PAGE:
In part 2 of the pig reviews, Lee takes a look at a charming all ages book!
Credits & Solicit Info:
Written and Illustrated by Eric Powell
Published by Albatross Exploding Funny Books
Date realeased: June 3, 2010
Lula the Bearded Girl discovers new challenges as she attempts to integrate the uncontrollable monster she named Chimichanga into her circus family. Especially when he continues to try to fit Petunia the elephant in his mouth! This all-ages second issue is part of Powell's first written and illustrated creator owned series since The Goon.
I’ve said it before and I’m sure I’ll say it again; Chimichanga is miles and away the most charming book on the stands. It’s been almost half a year since we last saw Lula the Bearded Girl, Dagmar the Witch, the folks of circus and, of course, Chimichanga. In the world of monthly serial stories, that is an eternity. A lesser book would be crushed by such a wait. I mean does anyone even remember that War Heroes even exists?
This book easily overcomes the long wait, the characters are all so unique and the world so inviting that within a few pages it all comes rushing back. You remember Heratio, the boy faced fish, and the rest fairly easily. The only place where the reader needs a little prodding is in Dagmar’s story, but Powell catches the reader up with skillful ease.
So, Lula’s new friend Chimichanga causes quite a stir in the Circus. She is convinced she can train him to perform and when she does, the seats get filled. Of course, this means the less than impressive acts are jealous and Amazing Randy, the man of the strength of a slightly larger man, gets to scheming. Meanwhile, the Witch is at a pharmaceutical company trying to convince them to by her Gas relieving potion. Quickly the two narratives twine back together when the old hag reveals the secret ingredient and everything is in upheaval at the end of the issue.
Powell loves comics. That is evident to the fans of The Goon. Here, he has written an ALL Ages pleasure. It isn’t a complicated story and Powell’s indictment of the Drug industry is less than subtle, but the humor is so infectious. The writing so tight, that you can’t help but marvel in it. The way he handles the crowds that are drawn by the Circus’s new attraction is proof that he is a master storyteller. Without showing the street barking, you know the feat has been done. In two panels, he elapses time as expertly as an extended sequence of a flower opening on a nature show.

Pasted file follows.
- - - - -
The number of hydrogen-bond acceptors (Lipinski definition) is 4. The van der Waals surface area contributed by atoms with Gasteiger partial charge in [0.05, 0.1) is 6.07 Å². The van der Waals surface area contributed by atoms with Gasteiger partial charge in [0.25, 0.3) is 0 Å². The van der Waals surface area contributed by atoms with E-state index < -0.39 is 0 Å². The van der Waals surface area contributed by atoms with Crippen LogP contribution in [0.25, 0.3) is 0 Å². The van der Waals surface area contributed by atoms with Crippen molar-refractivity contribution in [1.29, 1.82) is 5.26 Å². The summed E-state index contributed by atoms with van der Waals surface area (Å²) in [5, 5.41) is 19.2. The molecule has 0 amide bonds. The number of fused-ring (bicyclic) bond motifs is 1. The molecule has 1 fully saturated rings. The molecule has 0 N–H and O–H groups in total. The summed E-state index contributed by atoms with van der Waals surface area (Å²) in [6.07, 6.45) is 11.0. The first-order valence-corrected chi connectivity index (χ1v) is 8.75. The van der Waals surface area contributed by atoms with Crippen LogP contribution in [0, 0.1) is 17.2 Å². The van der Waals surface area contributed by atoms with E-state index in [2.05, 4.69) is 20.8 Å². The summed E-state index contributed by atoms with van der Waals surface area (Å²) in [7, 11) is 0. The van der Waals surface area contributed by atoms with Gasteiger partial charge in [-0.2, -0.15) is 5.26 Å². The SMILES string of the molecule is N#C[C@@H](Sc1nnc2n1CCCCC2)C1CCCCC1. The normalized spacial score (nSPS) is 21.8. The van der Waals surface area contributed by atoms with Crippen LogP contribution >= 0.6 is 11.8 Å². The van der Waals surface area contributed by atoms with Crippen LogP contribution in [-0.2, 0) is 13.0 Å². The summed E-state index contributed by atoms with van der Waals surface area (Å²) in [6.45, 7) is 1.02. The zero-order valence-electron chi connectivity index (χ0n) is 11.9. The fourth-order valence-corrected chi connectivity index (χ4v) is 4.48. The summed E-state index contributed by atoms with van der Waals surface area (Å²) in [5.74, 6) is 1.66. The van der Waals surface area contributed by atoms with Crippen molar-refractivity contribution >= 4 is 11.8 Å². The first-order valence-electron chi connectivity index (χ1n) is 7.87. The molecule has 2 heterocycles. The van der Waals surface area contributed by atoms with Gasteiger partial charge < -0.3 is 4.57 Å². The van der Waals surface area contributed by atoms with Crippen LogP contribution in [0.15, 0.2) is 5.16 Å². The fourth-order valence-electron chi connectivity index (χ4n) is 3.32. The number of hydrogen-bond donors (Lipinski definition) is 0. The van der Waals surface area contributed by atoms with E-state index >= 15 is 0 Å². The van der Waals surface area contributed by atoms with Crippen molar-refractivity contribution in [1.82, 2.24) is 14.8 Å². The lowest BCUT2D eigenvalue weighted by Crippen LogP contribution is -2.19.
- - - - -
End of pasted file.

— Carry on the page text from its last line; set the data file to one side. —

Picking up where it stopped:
All the while, the book feels like an Our Gang short. The characters act so outrageously but still make you smile as wide as possible. It just makes you feel good. Which is an amazing thing, especially in a world where the corporations can be as evil as the one portrayed here. Even that attitude of the little girl who can against the big mean old company seems to come right out of a thirties or forties comedy reel. Maybe rough times create this special kind of entertainment. Righteous in its head, but cute in its execution. Whatever it is that causes it, we could use some more.
The art is as you would expect from the great cartoonist. There is a simplicity to Lula. There is great exaggeration in many of the circus performers. There is outrageousness in the designs of the eponymous monster and striking realism to the “normal” people of the book. The cops bear a striking resemblance to Clint Eastwood, I almost feel myself doing a Spanky double take when things like that stand out in the book.
Chimichanga is a book that Powell should be proud of. It is a book that is fun to read and can easily be handed to a kid. It’s the kind of the thing the medium really needs a lot more of.
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